That depends on how much fuel the MQ-25 can offload. The requirement was 14,000lbs/500nm, but it's been said that it carries more than that even in its current form. With thicker wings, the fuel load will increase further. 2 tankers at 500nm could give each F-35 at least 7,000lbs of fuel (and possibly 8,000 to 10,000lbs.) On the return trip, they'll be a lot lighter without ordnance. That might just be enough for the entire trip, with a third tanker on standby, in case anyone needs some extra fuel.

Re: MQ-25 US Navy Stingray Program

Unread postPosted: 31 Aug 2018, 09:56
by weasel1962
Each 31-301 carries 300 gal. Could that add 5000 lbs of fuel with 2?

Re: MQ-25 US Navy Stingray Program

Unread postPosted: 31 Aug 2018, 13:18
by hornetfinn
I could really see some other roles for MQ-25 besides being a tanker and light ISR platform. ASW and dedicated ISR versions definitely come to mind. It could also replace or complement Growlers as future EW/ESM platform due to ability to carry a lot of equipment and loiter for a long time. It might be possible to make a fully automatic AEW/C2 version. Of course it could act as a BACN node, but that might not need dedicated version. It would also be interesting to develop a cargo variant to replace C-2 Greyhound.

Re: MQ-25 US Navy Stingray Program

Unread postPosted: 31 Aug 2018, 15:24
by hythelday
hornetfinn wrote: It would also be interesting to develop a cargo variant to replace C-2 Greyhound.


How will that thing deliver a F135? :shock:

Re: MQ-25 US Navy Stingray Program

Unread postPosted: 01 Sep 2018, 00:59
by KamenRiderBlade

Re: MQ-25 US Navy Stingray Program

Unread postPosted: 01 Sep 2018, 21:23
by forbin
wrightwing wrote:
blain wrote:Does anyone have any thoughts on a mission profile for a flight of 4 F-35s?

Top off with 2 MQ-25s close to the carrier after launch? Depending how much fuel the F-35 burns to get to altitude.

Then a top off at 500 nm or can they wait until they egress?

I am thinking you will need at least four tankers to support a 1,000 nm strike by a flight of F-35s.

That depends on how much fuel the MQ-25 can offload. The requirement was 14,000lbs/500nm, but it's been said that it carries more than that even in its current form. With thicker wings, the fuel load will increase further. 2 tankers at 500nm could give each F-35 at least 7,000lbs of fuel (and possibly 8,000 to 10,000lbs.) On the return trip, they'll be a lot lighter without ordnance. That might just be enough for the entire trip, with a third tanker on standby, in case anyone needs some extra fuel.


14000 lbs i am French so do 6,350 fuel tons :)
F-18E host 6,8 t/F 6,3 t int + 5,8 ext
F-35C : 8.9 tons + after 5.1 t ext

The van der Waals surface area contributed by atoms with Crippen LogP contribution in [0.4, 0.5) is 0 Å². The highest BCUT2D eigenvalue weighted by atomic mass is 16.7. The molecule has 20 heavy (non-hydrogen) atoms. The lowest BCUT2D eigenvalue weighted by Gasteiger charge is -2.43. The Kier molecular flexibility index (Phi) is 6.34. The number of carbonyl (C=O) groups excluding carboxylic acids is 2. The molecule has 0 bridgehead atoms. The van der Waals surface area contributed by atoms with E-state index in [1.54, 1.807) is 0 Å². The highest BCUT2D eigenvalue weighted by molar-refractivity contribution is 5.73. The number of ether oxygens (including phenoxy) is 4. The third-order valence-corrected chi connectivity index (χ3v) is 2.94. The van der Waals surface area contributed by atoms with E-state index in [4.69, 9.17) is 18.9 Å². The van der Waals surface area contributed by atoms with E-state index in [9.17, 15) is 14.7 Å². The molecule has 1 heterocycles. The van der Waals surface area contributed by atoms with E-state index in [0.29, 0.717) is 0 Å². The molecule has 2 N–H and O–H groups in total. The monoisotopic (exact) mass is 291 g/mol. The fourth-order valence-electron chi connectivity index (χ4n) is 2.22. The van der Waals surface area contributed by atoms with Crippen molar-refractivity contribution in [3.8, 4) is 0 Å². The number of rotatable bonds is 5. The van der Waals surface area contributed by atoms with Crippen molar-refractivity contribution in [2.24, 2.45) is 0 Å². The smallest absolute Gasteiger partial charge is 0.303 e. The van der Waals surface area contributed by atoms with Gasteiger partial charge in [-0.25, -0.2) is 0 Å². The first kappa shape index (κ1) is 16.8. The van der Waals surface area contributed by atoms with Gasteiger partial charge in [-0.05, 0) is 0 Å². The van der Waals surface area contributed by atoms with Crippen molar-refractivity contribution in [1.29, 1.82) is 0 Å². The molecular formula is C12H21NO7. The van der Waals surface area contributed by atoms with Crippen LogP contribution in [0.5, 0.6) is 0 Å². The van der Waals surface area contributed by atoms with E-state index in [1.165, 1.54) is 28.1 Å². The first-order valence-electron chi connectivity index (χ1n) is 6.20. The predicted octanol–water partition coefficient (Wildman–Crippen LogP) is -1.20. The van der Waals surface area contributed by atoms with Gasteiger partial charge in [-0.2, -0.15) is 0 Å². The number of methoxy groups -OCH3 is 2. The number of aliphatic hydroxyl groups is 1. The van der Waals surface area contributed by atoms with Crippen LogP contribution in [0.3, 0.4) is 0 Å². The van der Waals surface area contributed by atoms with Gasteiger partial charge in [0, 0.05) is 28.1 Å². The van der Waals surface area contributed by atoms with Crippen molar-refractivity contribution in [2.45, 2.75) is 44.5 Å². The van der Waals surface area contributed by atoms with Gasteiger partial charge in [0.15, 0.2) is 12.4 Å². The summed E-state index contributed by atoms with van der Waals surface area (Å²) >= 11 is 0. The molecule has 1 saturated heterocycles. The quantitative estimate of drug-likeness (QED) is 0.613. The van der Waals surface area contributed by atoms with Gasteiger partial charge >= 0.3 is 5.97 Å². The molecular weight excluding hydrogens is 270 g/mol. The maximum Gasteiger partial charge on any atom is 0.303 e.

So MQ-25 dépends the number by Sqn and CAW i think surely possible 6 only complete in fuel about a VFA to maximum no comparison with a true big tanker ofc

Re: MQ-25 US Navy Stingray Program

Unread postPosted: 01 Sep 2018, 21:29
by forbin
U.S. Navy Awards Boeing Contract to Design & Build MQ-25A Tanker Drone

The U.S. Navy awarded a contract to The Boeing Co. Aug. 30 for the MQ-25A Stingray, the first operational carrier-based unmanned refueling aircraft. This fixed-price-incentive-firm-target contract with a ceiling price of $805.3 million provides for the design, development, fabrication, test, delivery, and support of four MQ-25A unmanned air vehicles, including integration into the carrier air wing for an initial operational capability by 2024.

...

https://www.navyrecognition.com/index.p ... drone.html

MQ-25A Stingray.jpg

Re: MQ-25 US Navy Stingray Program

Unread postPosted: 03 Sep 2018, 08:45
by noth
So with 72 to be ordered, how many per CAW would you think they'd assigned?

Re: MQ-25 US Navy Stingray Program

Unread postPosted: 03 Sep 2018, 09:52
by Corsair1963
Not really surprising but disappointing nonetheless. As the Lockheed Martin MQ-25A had far more potential..... "IMHO" :bang:


MQ-25-unmanned-tanker.png

Re: MQ-25 US Navy Stingray Program

Unread postPosted: 03 Sep 2018, 11:31
by hornetfinn
hythelday wrote:
hornetfinn wrote: It would also be interesting to develop a cargo variant to replace C-2 Greyhound.


How will that thing deliver a F135? :shock:


I was thinking slightly larger and possibly more powerful variant for cargo ops but with otherwise similar layout. Of course USN has Ospreys for that now, but maybe in the future they could use MQ-25 type UAS for that role.

Re: MQ-25 US Navy Stingray Program

Unread postPosted: 04 Sep 2018, 20:29
by blain
noth wrote:So with 72 to be ordered, how many per CAW would you think they'd assigned?


I think previously they mentioned six, which isn't that much when you consider at least 1 will need to support cyclic ops.

Re: MQ-25 US Navy Stingray Program

Unread postPosted: 05 Sep 2018, 02:28
by Corsair1963
blain wrote:
noth wrote:So with 72 to be ordered, how many per CAW would you think they'd assigned?


I think previously they mentioned six, which isn't that much when you consider at least 1 will need to support cyclic ops.



Well, the MQ-25's don't have pilots and can be turned around rather quickly. So, considering only half our Carriers are ever deployed at a single time. (usually less) Means we should have more than enough Tankers to go around...